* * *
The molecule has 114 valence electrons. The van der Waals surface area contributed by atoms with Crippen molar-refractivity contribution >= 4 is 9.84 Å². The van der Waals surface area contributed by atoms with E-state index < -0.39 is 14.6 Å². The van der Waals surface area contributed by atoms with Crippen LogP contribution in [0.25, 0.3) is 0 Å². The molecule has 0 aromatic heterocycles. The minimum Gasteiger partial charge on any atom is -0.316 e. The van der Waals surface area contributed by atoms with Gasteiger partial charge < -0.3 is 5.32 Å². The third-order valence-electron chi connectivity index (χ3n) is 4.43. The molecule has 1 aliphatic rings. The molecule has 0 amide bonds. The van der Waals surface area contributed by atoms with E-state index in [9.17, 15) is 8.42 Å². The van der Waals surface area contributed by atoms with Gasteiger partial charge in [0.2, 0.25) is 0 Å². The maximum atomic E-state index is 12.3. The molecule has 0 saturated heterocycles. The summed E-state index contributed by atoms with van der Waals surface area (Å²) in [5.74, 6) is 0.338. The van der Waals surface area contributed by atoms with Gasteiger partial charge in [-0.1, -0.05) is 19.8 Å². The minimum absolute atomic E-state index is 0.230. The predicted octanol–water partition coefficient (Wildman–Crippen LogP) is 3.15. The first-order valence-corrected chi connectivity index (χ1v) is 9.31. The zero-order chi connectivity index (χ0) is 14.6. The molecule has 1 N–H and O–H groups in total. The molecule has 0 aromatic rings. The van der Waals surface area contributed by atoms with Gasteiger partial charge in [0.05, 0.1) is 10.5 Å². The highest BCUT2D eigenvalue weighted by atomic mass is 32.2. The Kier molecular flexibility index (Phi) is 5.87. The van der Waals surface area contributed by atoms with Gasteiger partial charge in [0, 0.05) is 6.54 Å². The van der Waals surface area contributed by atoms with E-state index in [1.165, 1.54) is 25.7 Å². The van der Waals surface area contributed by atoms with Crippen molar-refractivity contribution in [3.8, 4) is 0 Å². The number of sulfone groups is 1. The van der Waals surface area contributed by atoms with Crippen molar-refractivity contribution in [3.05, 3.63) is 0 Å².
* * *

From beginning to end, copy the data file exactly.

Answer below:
The molecule has 114 valence electrons. The van der Waals surface area contributed by atoms with Crippen molar-refractivity contribution >= 4 is 9.84 Å². The van der Waals surface area contributed by atoms with E-state index < -0.39 is 14.6 Å². The van der Waals surface area contributed by atoms with Crippen LogP contribution in [0.25, 0.3) is 0 Å². The molecule has 0 aromatic heterocycles. The minimum Gasteiger partial charge on any atom is -0.316 e. The van der Waals surface area contributed by atoms with Gasteiger partial charge < -0.3 is 5.32 Å². The third-order valence-electron chi connectivity index (χ3n) is 4.43. The molecule has 1 aliphatic rings. The molecule has 0 amide bonds. The van der Waals surface area contributed by atoms with E-state index in [9.17, 15) is 8.42 Å². The van der Waals surface area contributed by atoms with Gasteiger partial charge in [0.2, 0.25) is 0 Å². The maximum atomic E-state index is 12.3. The molecule has 0 saturated heterocycles. The summed E-state index contributed by atoms with van der Waals surface area (Å²) in [5.74, 6) is 0.338. The van der Waals surface area contributed by atoms with Gasteiger partial charge in [-0.1, -0.05) is 19.8 Å². The minimum absolute atomic E-state index is 0.230. The predicted octanol–water partition coefficient (Wildman–Crippen LogP) is 3.15. The first-order valence-corrected chi connectivity index (χ1v) is 9.31. The zero-order chi connectivity index (χ0) is 14.6. The molecule has 1 N–H and O–H groups in total. The molecule has 0 aromatic rings. The van der Waals surface area contributed by atoms with Gasteiger partial charge in [0.05, 0.1) is 10.5 Å². The highest BCUT2D eigenvalue weighted by atomic mass is 32.2. The Kier molecular flexibility index (Phi) is 5.87. The van der Waals surface area contributed by atoms with Gasteiger partial charge in [0, 0.05) is 6.54 Å². The van der Waals surface area contributed by atoms with E-state index in [1.165, 1.54) is 25.7 Å². The van der Waals surface area contributed by atoms with Crippen molar-refractivity contribution in [3.8, 4) is 0 Å². The number of sulfone groups is 1. The van der Waals surface area contributed by atoms with Crippen molar-refractivity contribution in [3.05, 3.63) is 0 Å².